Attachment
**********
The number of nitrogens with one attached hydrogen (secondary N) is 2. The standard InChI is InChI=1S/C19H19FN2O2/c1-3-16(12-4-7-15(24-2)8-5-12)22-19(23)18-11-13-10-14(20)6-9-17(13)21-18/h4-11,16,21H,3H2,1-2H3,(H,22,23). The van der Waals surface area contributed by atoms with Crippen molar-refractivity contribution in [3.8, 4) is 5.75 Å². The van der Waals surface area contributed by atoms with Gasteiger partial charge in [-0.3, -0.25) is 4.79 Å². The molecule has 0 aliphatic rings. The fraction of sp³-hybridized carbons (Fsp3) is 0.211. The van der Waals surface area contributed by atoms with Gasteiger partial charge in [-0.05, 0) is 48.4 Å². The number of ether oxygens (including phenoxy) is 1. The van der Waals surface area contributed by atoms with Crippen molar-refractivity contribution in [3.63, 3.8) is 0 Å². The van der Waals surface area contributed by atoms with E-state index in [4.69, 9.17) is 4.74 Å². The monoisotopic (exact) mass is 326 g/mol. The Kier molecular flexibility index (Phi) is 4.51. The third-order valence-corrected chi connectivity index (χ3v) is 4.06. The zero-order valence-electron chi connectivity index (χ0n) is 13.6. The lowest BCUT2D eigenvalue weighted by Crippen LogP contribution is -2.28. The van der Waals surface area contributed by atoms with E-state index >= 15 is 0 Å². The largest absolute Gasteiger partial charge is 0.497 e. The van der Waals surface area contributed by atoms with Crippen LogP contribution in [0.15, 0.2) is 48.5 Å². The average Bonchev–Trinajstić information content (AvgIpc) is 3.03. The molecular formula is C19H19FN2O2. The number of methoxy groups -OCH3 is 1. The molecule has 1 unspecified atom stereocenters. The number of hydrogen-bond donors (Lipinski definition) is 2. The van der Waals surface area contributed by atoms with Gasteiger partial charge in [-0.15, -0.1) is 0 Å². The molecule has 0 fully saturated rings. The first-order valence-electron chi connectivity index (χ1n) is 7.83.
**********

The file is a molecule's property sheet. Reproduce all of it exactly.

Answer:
The number of nitrogens with one attached hydrogen (secondary N) is 2. The standard InChI is InChI=1S/C19H19FN2O2/c1-3-16(12-4-7-15(24-2)8-5-12)22-19(23)18-11-13-10-14(20)6-9-17(13)21-18/h4-11,16,21H,3H2,1-2H3,(H,22,23). The van der Waals surface area contributed by atoms with Crippen molar-refractivity contribution in [3.8, 4) is 5.75 Å². The van der Waals surface area contributed by atoms with Gasteiger partial charge in [-0.3, -0.25) is 4.79 Å². The molecule has 0 aliphatic rings. The fraction of sp³-hybridized carbons (Fsp3) is 0.211. The van der Waals surface area contributed by atoms with Gasteiger partial charge in [-0.05, 0) is 48.4 Å². The number of ether oxygens (including phenoxy) is 1. The van der Waals surface area contributed by atoms with Crippen molar-refractivity contribution in [3.63, 3.8) is 0 Å². The van der Waals surface area contributed by atoms with E-state index in [4.69, 9.17) is 4.74 Å². The monoisotopic (exact) mass is 326 g/mol. The Kier molecular flexibility index (Phi) is 4.51. The third-order valence-corrected chi connectivity index (χ3v) is 4.06. The zero-order valence-electron chi connectivity index (χ0n) is 13.6. The lowest BCUT2D eigenvalue weighted by Crippen LogP contribution is -2.28. The van der Waals surface area contributed by atoms with E-state index >= 15 is 0 Å². The largest absolute Gasteiger partial charge is 0.497 e. The van der Waals surface area contributed by atoms with Crippen LogP contribution in [0.15, 0.2) is 48.5 Å². The average Bonchev–Trinajstić information content (AvgIpc) is 3.03. The molecular formula is C19H19FN2O2. The number of methoxy groups -OCH3 is 1. The molecule has 1 unspecified atom stereocenters. The number of hydrogen-bond donors (Lipinski definition) is 2. The van der Waals surface area contributed by atoms with Gasteiger partial charge in [-0.15, -0.1) is 0 Å². The molecule has 0 fully saturated rings. The first-order valence-electron chi connectivity index (χ1n) is 7.83.